From William Thornton
City of Washington 26th: Augst: 1803.
I received your very kind favour of the 19th. Instant, and am much obliged by your friendship. I have only one objection to the Exchange you offer me. I am much afraid you have put yourself to inconvenience to oblige me, which I should be sorry for; it is what the sincerest friendship cannot require, and, I beg you to be candid with me and let me know what you value the Horses at, and what you can sell the Stud for; I would not only willingly pay the difference if he should not bring as much, but should esteem your kind and friendly agency in the Business as a favour, which requires my warm acknowledgements. If your favours could be repaid I could feel easy, but I cannot conceive how I shall testify to you my sense of your friendly attentions & the favours I have already received. We would as soon you should keep the Horses till your return as send them up—for they would save you the trouble of bringing other Horses, which you would have to return.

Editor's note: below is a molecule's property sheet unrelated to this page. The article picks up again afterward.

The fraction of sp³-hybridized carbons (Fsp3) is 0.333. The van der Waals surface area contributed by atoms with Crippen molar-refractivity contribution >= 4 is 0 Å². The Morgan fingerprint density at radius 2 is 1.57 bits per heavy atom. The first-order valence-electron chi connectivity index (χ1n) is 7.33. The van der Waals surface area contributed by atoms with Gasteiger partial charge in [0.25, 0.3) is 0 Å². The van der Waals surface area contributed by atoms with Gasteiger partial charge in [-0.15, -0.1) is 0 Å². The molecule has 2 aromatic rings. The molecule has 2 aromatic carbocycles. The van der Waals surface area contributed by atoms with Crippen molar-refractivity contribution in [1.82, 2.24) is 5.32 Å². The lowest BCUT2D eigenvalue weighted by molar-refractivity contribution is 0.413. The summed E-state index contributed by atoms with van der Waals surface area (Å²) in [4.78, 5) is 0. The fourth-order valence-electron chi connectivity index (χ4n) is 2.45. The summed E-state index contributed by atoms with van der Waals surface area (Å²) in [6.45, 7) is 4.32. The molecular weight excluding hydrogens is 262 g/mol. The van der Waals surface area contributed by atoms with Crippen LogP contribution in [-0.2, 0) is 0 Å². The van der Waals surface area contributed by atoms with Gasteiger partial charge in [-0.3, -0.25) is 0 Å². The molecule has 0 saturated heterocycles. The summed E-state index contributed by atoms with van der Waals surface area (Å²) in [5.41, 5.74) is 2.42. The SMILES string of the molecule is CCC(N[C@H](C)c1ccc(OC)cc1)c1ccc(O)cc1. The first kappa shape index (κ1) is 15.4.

My Wife is not well—Every body else is as usual.
I meant to have written a Line to Payne to acknowledge his Favour, but I am afraid I have not time before the Mail closes.
You will be so kind therefore as to present with my best respects to the Ladies, my remembrance of him. I sent the last Post a Book which contains a voyage round a little Ball which he has some attachments to, & I hope he will sail round it, before he travels hither though I shall be glad to see him soon. I am dear Sir with the best respects of my Family to you & the Ladies your sincere Friend &c